The Science Behind Why You Love Watching the Same Shows Over and Over Again

No matter how many times I rewatch The Office, or Parks and Recreation, or any of the shows I've binged on a loop for years, that isn't going to magically bring them back. I know this. I know that I'll never get closure about what was written on that note Jim gave to Pam, or what actually happened between Donna and Lavondrius during the microwave incident. But there's something in the nostalgia of rewatching old favorites that is just so much more satisfying than starting anything on my never-ending list of new Netflix recommendations — and that's not about to change any time soon.

As far as entertainment goes, I'll probably watch any show at least once. When it comes down to it, though, I'm a creature of habit and I like to be able to go home and click a button that will instantly transport me to Dunder Mifflin's Scranton branch. For me, every single episode of The Office (with the exception of "Scott's Tots") is like hot, George Foreman Grill bacon for the soul. The same rings true for all of my favorite shows in one way or another. Even if it's just an episode of Arrested Development or The Mindy Project playing in the background while I'm making dinner or cleaning my apartment, I'm soothed by the presence of familiar voices, familiar faces, and a storyline that I know by heart.

It might seem boring or repetitive to some to watch shows like Gilmore Girls, Breaking Bad, and Friends over and over again when you already know what's going to happen in the end. And I get it — episodes or season arcs that suddenly introduce a shocking twist are a thrilling, usually heart-pounding watch. I agree that watching a new show is exciting in its own right because you don't know whether a new character will be introduced or if a certain plot line will ever be resolved; it's fun to see if you can predict what will happen next.

But there's an entirely more soothing and comforting satisfaction in watching a show you've seen before and potentially catching a detail you missed the first time around. You might even develop a whole new outlook on a character you used to hate after processing the story one more time.

In fact, according to a study published by The University of Chicago, there are quite a few reasons we take such great comfort in rewatching our favorite shows so often — the main reason being, simply, that we like them. Exposing our minds to the same content repeatedly makes it easier for our brains to process what's going on within the series, and eventually results in almost no mental effort needed on our part to actually enjoy it.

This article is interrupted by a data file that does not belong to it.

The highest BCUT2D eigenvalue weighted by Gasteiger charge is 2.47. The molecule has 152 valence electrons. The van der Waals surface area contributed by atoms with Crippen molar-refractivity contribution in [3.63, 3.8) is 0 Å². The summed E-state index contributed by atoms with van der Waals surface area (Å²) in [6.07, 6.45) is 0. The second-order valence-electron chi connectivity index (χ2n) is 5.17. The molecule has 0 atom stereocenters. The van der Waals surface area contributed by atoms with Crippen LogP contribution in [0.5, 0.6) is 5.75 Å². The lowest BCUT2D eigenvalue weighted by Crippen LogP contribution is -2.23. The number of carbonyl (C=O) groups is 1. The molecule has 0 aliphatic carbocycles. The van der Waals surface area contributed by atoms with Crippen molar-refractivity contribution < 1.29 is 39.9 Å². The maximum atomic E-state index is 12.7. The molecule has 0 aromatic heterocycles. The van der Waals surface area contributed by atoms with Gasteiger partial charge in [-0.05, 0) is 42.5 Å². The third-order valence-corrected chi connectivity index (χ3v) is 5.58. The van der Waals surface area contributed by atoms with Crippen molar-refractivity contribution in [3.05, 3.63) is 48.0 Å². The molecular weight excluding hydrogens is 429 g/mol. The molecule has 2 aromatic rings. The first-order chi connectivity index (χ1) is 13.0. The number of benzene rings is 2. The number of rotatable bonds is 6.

There's also a kind of sentimentality and nostalgia attached to our favorite shows, especially depending on when we first watched them and what was going on in our lives during that time. For example, The Office is a particularly nostalgic show for me because it's the show my best friend and I binge-watch every single time we're together. So, even though the memory of Jim and Pam's engagement isn't mine, it's therapeutic to see it play out on screen for the 10th time, and never be disappointed by some unexpected twist.

"Nostalgia can lend us much-needed context, perspective and direction, reminding and reassuring us that our life is not as banal as it may seem," psychologist Neel Burton, author of Heaven and Hell: The Psychology of the Emotions, said in an interview. "It also tells us that there have been — and will once again be — meaningful moments and experiences."

"Nostalgia can lend us much-needed context, perspective and direction, reminding and reassuring us that our life is not as banal as it may seem."

The nostalgia of watching my favorite shows over and over again gives me a whole cast of characters to relate to and ultimately gives me hope that my life might be more interesting than it seems if they can make nine seasons about a bunch of people working at a paper company. But the coolest part? I find that rewatching shows is a marker of how much I've grown over time. Some characters' decisions make more sense while other characters become more or less likeable until eventually the idea of the show is never completely the same in my mind.

I especially noticed this when I used to join The Office's Michael Scott in thinking that Toby Flenderson was just the worst person on the face of the Earth. But, over time, I realized that Toby is actually a pretty good dude, apart from being a little boring and a lot in love with Pam. I also used to think Ted on How I Met Your Mother was sweet and charming, until I got older and realized that he is just as self-centered and dramatic as Ross from Friends.

With every new personal experience comes a new perspective on one of my favorite lines or my least favorite episodes. This changes the way I see certain characters and specific scenes, but the shows as a whole remain a part of me like all memories do.

So, sure — maybe it is boring to watch the same show on loop. But you can bet I'll always have a smile on my face when I hear that familiar tune.